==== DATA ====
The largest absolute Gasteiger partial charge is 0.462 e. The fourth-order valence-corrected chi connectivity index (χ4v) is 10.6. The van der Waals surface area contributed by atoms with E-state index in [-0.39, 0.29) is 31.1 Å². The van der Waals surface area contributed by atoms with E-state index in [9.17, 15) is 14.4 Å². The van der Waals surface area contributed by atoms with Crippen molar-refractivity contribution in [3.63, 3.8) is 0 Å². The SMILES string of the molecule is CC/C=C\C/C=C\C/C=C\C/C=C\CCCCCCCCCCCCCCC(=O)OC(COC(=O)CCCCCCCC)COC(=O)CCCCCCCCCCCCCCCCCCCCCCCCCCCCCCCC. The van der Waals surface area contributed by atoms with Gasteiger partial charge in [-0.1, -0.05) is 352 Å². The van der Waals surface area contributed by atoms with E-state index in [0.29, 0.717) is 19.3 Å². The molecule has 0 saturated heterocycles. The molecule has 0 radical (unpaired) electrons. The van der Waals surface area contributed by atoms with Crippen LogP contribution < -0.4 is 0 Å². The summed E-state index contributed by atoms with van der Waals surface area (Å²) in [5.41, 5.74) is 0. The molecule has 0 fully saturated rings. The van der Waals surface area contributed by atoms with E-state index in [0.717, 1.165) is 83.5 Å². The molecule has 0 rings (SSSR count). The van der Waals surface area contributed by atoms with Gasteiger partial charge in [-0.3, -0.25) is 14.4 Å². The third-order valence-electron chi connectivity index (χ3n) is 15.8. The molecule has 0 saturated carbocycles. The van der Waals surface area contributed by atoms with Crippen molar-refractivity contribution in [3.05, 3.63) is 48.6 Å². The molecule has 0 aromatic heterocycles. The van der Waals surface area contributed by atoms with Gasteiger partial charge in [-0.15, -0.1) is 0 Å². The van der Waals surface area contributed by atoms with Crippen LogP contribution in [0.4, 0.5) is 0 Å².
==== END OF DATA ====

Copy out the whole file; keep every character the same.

The largest absolute Gasteiger partial charge is 0.462 e. The fourth-order valence-corrected chi connectivity index (χ4v) is 10.6. The van der Waals surface area contributed by atoms with E-state index in [-0.39, 0.29) is 31.1 Å². The van der Waals surface area contributed by atoms with E-state index in [9.17, 15) is 14.4 Å². The van der Waals surface area contributed by atoms with Crippen molar-refractivity contribution in [3.63, 3.8) is 0 Å². The SMILES string of the molecule is CC/C=C\C/C=C\C/C=C\C/C=C\CCCCCCCCCCCCCCC(=O)OC(COC(=O)CCCCCCCC)COC(=O)CCCCCCCCCCCCCCCCCCCCCCCCCCCCCCCC. The van der Waals surface area contributed by atoms with Gasteiger partial charge in [-0.1, -0.05) is 352 Å². The van der Waals surface area contributed by atoms with E-state index in [0.29, 0.717) is 19.3 Å². The molecule has 0 saturated heterocycles. The molecule has 0 radical (unpaired) electrons. The van der Waals surface area contributed by atoms with Crippen LogP contribution < -0.4 is 0 Å². The summed E-state index contributed by atoms with van der Waals surface area (Å²) in [5.41, 5.74) is 0. The molecule has 0 fully saturated rings. The van der Waals surface area contributed by atoms with E-state index in [0.717, 1.165) is 83.5 Å². The molecule has 0 rings (SSSR count). The van der Waals surface area contributed by atoms with Gasteiger partial charge in [-0.3, -0.25) is 14.4 Å². The third-order valence-electron chi connectivity index (χ3n) is 15.8. The molecule has 0 saturated carbocycles. The van der Waals surface area contributed by atoms with Crippen molar-refractivity contribution in [3.05, 3.63) is 48.6 Å². The molecule has 0 aromatic heterocycles. The van der Waals surface area contributed by atoms with Gasteiger partial charge in [-0.15, -0.1) is 0 Å². The van der Waals surface area contributed by atoms with Crippen LogP contribution in [0.4, 0.5) is 0 Å².